Documentation Updates Reflect Appeal to Developers by Ubuntu
Packaging software for Ubuntu might not be the most difficult task in life, but it’s not the simplest, either. Fortunately, that’s set to change for the better, thanks to major revisions to the Ubuntu Packaging Guide, which reflect the premium Canonical is placing on attracting more developers to the Ubuntu platform. Here’s the scoop:
At first glance, Debian packages — i.e., the .deb files used to install most software on Ubuntu — seem pretty simple. They’re basically just the data needed to run a certain application, bundled together with information telling the system where to put it.
Anyone who’s ever created .deb installers, however, knows that building them is not always as trivial as one might hope. Some of the packaging tools available are redundant, and different people recommend different approaches, making it difficult to figure out where to start. Packaging for a different architecture or release, meanwhile, adds a whole new level of complexity.
With these difficulties in mind, Ubuntu developers and community members long ago developed the Ubuntu Packaging Guide to help software developers navigate the various intricacies of Debian packaging, so they can distribute their work more easily to Ubuntu users. Unfortunately, however, as Daniel Holbach wrote recently on his blog, the Guide has grown too long and complex over the years, which is why he and other contributors at the last Ubuntu Developer Summit brainstormed a strategy for transforming the information into a set of task-based articles. In Holbach’s words:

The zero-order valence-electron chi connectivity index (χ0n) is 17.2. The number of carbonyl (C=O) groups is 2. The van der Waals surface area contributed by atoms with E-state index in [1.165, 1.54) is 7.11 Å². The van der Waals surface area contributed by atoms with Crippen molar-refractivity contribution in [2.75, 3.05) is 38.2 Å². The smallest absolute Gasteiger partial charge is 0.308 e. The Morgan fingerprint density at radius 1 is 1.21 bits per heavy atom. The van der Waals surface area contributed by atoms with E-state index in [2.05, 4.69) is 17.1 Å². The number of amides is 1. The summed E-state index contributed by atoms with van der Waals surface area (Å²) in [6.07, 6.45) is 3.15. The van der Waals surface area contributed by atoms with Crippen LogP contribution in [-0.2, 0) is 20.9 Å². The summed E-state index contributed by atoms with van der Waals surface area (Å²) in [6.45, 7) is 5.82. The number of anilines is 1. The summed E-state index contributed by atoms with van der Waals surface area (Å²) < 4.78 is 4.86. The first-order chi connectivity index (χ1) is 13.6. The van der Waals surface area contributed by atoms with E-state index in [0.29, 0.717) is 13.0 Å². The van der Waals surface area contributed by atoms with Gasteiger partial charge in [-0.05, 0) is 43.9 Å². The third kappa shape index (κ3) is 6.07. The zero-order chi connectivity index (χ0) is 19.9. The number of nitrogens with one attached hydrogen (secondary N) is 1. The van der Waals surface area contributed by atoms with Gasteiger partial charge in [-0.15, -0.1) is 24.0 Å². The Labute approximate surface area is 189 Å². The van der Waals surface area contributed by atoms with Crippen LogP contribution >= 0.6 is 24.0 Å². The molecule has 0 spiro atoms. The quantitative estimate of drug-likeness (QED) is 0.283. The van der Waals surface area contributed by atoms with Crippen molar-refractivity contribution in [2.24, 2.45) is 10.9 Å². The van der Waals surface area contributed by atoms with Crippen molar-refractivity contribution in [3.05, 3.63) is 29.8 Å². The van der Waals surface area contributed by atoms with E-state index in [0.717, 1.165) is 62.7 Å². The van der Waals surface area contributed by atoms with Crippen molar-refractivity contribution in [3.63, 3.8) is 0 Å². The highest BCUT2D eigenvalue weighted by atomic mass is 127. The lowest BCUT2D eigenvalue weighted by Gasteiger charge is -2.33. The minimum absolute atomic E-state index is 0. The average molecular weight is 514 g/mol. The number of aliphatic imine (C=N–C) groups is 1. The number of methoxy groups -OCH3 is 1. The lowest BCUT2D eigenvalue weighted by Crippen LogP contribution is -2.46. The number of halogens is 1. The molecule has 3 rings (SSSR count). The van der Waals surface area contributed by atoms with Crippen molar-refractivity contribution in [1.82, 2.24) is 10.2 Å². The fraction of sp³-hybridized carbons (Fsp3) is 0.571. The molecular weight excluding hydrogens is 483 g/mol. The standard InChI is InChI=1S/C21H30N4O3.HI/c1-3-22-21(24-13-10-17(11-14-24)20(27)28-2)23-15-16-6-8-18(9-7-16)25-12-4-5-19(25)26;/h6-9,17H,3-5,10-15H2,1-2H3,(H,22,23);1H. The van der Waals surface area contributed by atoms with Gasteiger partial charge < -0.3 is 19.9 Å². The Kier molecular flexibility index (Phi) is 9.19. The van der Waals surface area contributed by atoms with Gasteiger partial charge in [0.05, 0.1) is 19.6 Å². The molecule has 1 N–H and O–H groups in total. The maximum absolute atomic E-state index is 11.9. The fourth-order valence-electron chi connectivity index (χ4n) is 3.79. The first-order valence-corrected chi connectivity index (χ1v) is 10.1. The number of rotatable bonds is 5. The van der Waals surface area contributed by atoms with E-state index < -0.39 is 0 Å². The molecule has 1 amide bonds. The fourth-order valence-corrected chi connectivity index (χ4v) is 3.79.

The idea was to write the articles in a task-based manner. So if you want to patch a package and get it included in Ubuntu, there will be an article for that. If you want to update a package to a new upstream version, there’s going to be an article for that as well, and so on.
The Bigger Picture
I’ve written a lot recently about different initiatives within the Ubuntu camp intended to make life easier for software developers. The revisions to the Ubuntu Packaging Guide represent another endeavor in that vein.
And while efforts like this one might seem noteworthy only for people who write software for Linux, they also underline the substantial emphasis Canonical has placed in recent months on attracting new developers to the Ubuntu platform, which is big news for the Ubuntu world as a whole.
After all, it seems to me that the real target audience for revamped packaging documentation isn’t open-source programmers, the vast majority of whom have been exposed to Debian packages for ages, and whose applications are already available in the Ubuntu repositories. It’s for people writing commercial programs, often based on closed-source code, who aren’t used to working within an ecosystem where Debian and Ubuntu have predominated for years.
In other words, Canonical wants to entice developers whose applications are not yet packaged for Linux, or are available only for Red Hat-based distributions, to build Debian packages — and then, of course, push them out to end-users through the Ubuntu Software Center.
That’s a heady task, but Ubuntu’s future is bound to it.